Most of the advertising slots for Super Bowl LII — priced at $5 million for 30 seconds — have already been sold or are under negotiation for sale, with expectations that game revenue will bring at least $350 million to Comcast Corp.'s NBC television network, a top official said Monday.  NBC expects to earn additional ad revenue for pregame and postgame shows.

And within days of the Feb. 4 NFL championship game, the network also will air the 2018 Winter Olympics from PyeongChang, South Korea — sort of a live-sports home run.

It's rare for one television network to air both events — which will rank as some of the most-watched days on television — in the same month. The Winter Olympics' opening ceremony is scheduled for Feb. 9.

On a conference call Monday, Dan Lovinger, NBCUniversal's executive vice president for ad sales and marketing, said that advertisers are showing no signs of "sports exhaustion" and that NBC expects double-digit advertising gains over those of the Sochi Winter Olympics three years ago. Based on that, advertisers could drop an additional $935 million or more with the network on the 2018 Winter Games.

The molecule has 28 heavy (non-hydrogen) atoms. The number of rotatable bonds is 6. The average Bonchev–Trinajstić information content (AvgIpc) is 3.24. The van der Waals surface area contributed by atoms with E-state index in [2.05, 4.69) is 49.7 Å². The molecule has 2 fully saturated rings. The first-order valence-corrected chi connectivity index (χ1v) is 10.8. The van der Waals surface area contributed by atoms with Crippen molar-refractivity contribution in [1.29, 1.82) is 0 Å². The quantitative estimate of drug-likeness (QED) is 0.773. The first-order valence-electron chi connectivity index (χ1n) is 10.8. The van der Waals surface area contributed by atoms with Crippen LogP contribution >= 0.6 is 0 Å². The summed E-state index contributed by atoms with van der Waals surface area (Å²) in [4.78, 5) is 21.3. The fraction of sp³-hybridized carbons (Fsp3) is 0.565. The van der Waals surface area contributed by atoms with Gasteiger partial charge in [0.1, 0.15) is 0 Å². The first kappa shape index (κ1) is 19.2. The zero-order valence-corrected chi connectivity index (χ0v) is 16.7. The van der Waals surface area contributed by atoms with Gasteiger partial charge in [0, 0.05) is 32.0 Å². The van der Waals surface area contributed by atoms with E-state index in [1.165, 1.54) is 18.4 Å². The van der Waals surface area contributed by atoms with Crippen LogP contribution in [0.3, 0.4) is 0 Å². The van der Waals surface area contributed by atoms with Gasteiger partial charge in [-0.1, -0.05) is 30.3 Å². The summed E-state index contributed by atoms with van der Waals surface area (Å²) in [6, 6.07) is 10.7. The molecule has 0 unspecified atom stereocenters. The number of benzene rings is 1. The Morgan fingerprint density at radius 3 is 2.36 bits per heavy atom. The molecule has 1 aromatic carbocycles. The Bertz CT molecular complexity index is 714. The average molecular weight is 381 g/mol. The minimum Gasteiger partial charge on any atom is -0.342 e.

"We really could not be happier than where things stand right now," Lovinger said. The last time NBC aired a Super Bowl, in 2015, the network priced its 30-second advertisements at about $4.5 million for 30 seconds.

Lovinger said advertisers did not seem to be reluctant to buy Olympics spots, even with the recent confrontations between the United States and North Korea over nuclear-weapons tests. The Olympics typically seem to face potential threats or scandals that fade at event time, he said. With the last Summer Olympics in Rio de Janeiro, in 2016, there had been concerns over corruption and the Zika virus in Brazil.

This will be the first Olympic Games in which NBC will sell advertisers on what is called a "total audience delivery" — viewers, instead of just households. The new measurement will enable NBC to count viewers who watch Olympic events on cable networks or digital platforms, in addition to those watching the NBC broadcast-TV network.